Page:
Someone who took the idea of wind very seriously, was Sound Tracker Gordon Hempton. In a series of CDs devoted to various continents, the North American album was devoted to winds as he found them, traveling from west to east. Here are some samples of that record, to give an idea of the diversity in sound texture deriving from the predominant feature in different landscapes—sagebrush, short grass, long grass, juniper and tall hardwood trees.
Broadband noise plays a central role in the work of the Spanish composer Francisco López. Mostly he works from environmental recordings that he processes and arranges in layers over each other. What he plays on is the suggestiveness of the resulting sound structures, in which movement occurs that might be real, but also imaginary. In some albums he has used unprocessed recordings. One consists of extracts recorded in a wildlife reserve in Costa Rica; another was recorded inside buildings in New York. The next excerpt was recorded more recently. No processing was done, and yet it is consistent with his other work: in its depth, layers of sound, suggestiveness and a subtle musicality.
Wind does not only elicit sound from grass, branches or leaves, but also from manmade elements in a landscape. Sound recordist Geoff Sample hit upon an aluminum gate in the Sutherland moors, close to Loch Laxford, in the north of Scotland. The heady gusts of a spring gale whistled around the metal structure, and made the gate rattle and clang. The result is a rather preternatural sounding composite that may give the impression of having been put together deliberately. That is not the case, says Sample.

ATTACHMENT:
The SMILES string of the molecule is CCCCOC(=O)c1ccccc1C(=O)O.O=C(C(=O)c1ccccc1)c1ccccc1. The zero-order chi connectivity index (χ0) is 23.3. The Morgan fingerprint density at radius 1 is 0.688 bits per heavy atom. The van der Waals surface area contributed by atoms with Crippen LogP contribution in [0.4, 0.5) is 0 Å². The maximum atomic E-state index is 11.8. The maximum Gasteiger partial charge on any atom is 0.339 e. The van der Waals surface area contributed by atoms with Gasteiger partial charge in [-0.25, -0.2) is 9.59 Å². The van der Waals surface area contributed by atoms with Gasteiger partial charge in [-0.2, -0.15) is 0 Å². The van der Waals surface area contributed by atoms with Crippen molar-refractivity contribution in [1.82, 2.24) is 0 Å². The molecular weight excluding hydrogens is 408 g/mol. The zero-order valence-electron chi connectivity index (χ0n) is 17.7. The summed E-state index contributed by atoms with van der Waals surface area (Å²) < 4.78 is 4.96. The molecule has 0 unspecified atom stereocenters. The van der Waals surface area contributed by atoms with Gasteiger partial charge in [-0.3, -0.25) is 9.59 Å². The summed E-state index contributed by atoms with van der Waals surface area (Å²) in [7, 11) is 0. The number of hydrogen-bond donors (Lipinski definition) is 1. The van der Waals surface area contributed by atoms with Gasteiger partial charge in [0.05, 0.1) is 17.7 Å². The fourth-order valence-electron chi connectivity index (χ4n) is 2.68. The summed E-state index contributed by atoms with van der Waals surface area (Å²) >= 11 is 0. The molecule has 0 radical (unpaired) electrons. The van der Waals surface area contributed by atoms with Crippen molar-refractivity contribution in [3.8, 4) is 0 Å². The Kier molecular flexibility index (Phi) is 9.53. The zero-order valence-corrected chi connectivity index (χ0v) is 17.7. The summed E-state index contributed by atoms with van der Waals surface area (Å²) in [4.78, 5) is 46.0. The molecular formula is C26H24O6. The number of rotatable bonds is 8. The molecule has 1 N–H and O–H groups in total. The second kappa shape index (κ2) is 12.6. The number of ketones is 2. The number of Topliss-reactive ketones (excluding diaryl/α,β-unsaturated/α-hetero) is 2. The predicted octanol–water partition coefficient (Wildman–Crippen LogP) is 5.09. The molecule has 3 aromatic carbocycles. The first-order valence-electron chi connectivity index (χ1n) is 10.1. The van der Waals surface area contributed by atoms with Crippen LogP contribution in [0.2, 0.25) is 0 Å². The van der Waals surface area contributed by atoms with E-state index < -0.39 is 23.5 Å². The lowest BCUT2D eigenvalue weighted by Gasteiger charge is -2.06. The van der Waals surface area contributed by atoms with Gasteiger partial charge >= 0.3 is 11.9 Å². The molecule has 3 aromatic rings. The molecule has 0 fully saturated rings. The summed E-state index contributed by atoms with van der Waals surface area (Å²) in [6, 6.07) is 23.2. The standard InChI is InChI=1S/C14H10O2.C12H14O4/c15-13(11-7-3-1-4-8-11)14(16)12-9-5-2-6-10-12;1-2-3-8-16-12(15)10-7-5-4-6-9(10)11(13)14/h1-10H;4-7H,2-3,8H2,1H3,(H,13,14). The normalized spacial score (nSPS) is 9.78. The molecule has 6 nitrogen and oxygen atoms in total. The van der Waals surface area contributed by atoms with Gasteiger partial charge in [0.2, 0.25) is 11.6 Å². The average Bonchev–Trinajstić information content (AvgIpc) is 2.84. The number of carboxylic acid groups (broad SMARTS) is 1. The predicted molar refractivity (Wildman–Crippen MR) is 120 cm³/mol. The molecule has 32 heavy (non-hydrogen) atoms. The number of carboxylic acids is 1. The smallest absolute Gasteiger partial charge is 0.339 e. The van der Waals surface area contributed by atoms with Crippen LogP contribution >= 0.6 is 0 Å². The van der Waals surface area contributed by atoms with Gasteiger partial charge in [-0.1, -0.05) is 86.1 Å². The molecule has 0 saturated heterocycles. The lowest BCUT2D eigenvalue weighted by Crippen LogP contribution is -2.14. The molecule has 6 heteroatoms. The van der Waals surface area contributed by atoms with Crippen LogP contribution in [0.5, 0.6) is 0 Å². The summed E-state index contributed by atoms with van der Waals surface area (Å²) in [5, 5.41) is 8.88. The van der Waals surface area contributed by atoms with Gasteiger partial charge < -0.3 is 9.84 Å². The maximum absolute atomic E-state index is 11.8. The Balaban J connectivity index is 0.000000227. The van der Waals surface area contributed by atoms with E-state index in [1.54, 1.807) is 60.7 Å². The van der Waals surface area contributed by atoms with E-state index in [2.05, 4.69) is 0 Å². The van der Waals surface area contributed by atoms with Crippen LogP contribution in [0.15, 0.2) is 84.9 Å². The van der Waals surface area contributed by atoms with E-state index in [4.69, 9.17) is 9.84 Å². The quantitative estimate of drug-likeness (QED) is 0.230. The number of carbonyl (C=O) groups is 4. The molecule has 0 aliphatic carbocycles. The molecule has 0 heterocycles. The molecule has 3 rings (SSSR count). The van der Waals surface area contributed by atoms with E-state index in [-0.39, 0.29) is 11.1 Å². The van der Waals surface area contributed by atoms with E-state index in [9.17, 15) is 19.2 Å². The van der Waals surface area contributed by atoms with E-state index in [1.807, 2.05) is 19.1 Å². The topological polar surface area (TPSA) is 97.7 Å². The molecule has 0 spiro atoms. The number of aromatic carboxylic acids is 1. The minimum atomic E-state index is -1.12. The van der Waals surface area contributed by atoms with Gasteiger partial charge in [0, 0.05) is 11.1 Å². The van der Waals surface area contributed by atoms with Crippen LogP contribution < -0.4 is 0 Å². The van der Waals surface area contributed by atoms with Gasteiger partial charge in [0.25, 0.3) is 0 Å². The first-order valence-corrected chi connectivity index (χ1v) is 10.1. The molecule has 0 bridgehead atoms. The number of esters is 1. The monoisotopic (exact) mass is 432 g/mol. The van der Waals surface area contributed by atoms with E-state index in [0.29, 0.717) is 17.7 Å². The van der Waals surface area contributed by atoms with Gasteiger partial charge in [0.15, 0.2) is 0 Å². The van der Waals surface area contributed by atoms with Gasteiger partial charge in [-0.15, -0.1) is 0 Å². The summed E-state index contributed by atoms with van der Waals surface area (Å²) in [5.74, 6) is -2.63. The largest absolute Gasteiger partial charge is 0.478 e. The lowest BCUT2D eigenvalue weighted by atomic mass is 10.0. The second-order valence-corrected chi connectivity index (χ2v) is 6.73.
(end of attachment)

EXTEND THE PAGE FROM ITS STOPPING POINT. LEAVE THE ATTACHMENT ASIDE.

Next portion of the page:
Of course the discovery that wind can make objects emit sound is not a recent one. In Guadalcanal, one of the Solomon Islands, people used to erect bamboo poles on the easternmost beaches of the island when someone had died. Holes and slits were cut out in the canes, which were played by the wind. The spirit of the deceased was supposed to be guided to the island of the dead by the elusive voices.
The Japanese sound artist Akio Suzuki discovered the sound making power of wind when he went to sand dunes for a photo shoot. He had taken his Analapos instrument with him: two cans connected with a long spring coil (like a children's telephone). He writes: "I discovered that Analapos played a weird melody when the wind blew across it. These sounds depended on the direction of the wind and on the angle at which the instrument was suspended. I was also surprised to observe that rain and sand particles acted on the coil-springs to stop the sounds." He later came back to make a recording.
From here it is a small step to a straightforward recording of a windy environment, where the chance occurrence of events determines the sounding result, like in the following sample. Here, Scott Smallwood roamed around a pile of scrap and refuse left at an abandoned airfield in the Utah desert. There is a hint in this piece that he compiled it from several different takes.
The composer Alan Lamb did something similar. He made recordings of telegraph wires in the Australian outback, which he combined and processed into complete pieces. Remember, that all the sounds were generated by the wind.
The French composer Eric La Casa takes one step further. He collates wind and wind-based recordings from various sources and environments (both natural and urban) into tape compositions—and adds a church organ for good measure. He plays with the drama provided by the sheer power of the elements, and with the depth and the suggestive vagueness and ambiguity of the generated sounds.